People come in and out continually. They come and go, in a cycle of relapse and recovery. Each time they come to a new program, they feel excited to recover and enter with enthusiasm. However, sometimes, their enthusiasm wears out quickly, and they have no reason to stick around.

To prevent this cycle, many recovery programs and sober living homes have adopted the policy of paying ahead for long-term treatment. When your enthusiasm runs out and you begin to work on forming new habits in recovery, knowing that you might take a financial loss by quitting early can help you to stay in treatment.

Long-Term Treatment

At first glance, a three-month commitment may feel over-bearing. You may not be accustomed to programs with such long-term requirements. As humans, we can often be resistant to change, even when those changes can improve our lives. We feel great discomfort in changing our habits and feel our minds pushing back.

We might hear a voice telling us that life would be easier by falling back on our old habits and addictive behaviors. You need time to change your inner voice. You need time to invest in yourself and your recovery. Changing your addictive behaviors is complex and requires time to make lifelong improvements.

Why is changing our addictive behaviors so complicated? Why are we prone to do things that are bad for us? You may be asking questions like this. You might think that by realizing your behaviors are destructive, you can fix your addictions easily and quickly. Human behavior is incredibly complex and can be difficult to change.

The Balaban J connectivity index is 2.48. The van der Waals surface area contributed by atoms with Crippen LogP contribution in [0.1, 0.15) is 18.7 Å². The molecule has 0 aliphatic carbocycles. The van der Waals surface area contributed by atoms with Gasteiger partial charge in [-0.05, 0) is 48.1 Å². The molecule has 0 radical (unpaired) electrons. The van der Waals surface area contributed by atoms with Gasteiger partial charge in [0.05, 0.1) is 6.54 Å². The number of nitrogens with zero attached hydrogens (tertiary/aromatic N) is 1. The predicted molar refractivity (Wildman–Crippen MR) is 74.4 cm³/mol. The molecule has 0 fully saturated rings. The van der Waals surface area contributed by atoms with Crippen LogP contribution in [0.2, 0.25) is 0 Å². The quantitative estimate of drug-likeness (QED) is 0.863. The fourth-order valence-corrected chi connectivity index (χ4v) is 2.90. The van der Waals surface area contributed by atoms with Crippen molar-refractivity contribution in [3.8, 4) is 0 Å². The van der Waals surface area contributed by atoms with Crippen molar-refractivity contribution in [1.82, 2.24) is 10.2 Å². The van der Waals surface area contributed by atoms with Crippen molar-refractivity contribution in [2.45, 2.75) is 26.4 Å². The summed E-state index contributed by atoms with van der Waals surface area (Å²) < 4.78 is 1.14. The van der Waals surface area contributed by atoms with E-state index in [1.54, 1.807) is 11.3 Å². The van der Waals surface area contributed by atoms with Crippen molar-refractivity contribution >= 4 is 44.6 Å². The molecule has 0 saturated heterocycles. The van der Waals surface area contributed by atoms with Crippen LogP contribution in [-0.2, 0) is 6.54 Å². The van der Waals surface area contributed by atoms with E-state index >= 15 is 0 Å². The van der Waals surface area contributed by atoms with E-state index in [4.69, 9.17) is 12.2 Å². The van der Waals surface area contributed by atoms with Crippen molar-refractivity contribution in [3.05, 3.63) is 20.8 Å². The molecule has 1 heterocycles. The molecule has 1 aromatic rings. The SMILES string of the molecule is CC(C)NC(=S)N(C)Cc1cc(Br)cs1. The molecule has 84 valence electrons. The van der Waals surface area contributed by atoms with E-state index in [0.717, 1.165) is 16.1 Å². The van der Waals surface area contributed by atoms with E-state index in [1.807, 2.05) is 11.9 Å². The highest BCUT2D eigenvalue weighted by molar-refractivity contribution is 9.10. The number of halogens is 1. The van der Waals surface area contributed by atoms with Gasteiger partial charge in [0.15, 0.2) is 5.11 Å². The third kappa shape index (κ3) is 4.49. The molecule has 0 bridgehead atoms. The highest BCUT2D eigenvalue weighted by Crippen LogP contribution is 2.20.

Wanting to make a change is not enough to change; you need to invest time and work into the challenge. Ultimately, our addictions have become a part of our lives because they have worked to fulfill some sort of need. You may have begun to drink alcohol to cope with underlying depression or anxiety.

While the alcohol may help in the short-term for a quick fix, it does not help to solve the underlying issue and creates even more problems. While in recovery, you not only need to understand the underlying motivation of your behavior, you need to replace your unhealthy habits with healthy ones.

Discovering the reasons behind your addictions takes time. You may need time to build a level of comfort with your peers, coaches, and therapists to reveal your innermost thoughts and feelings. Next, you will learn replacement coping skills. Learning these new coping skills will take much longer than a week or two.

By paying ahead for recovery treatment, you will feel more obligated to take the time needed to get your money’s worth for your recovery. The time, hard work, and money that you put into improving yourself will be worth the investment.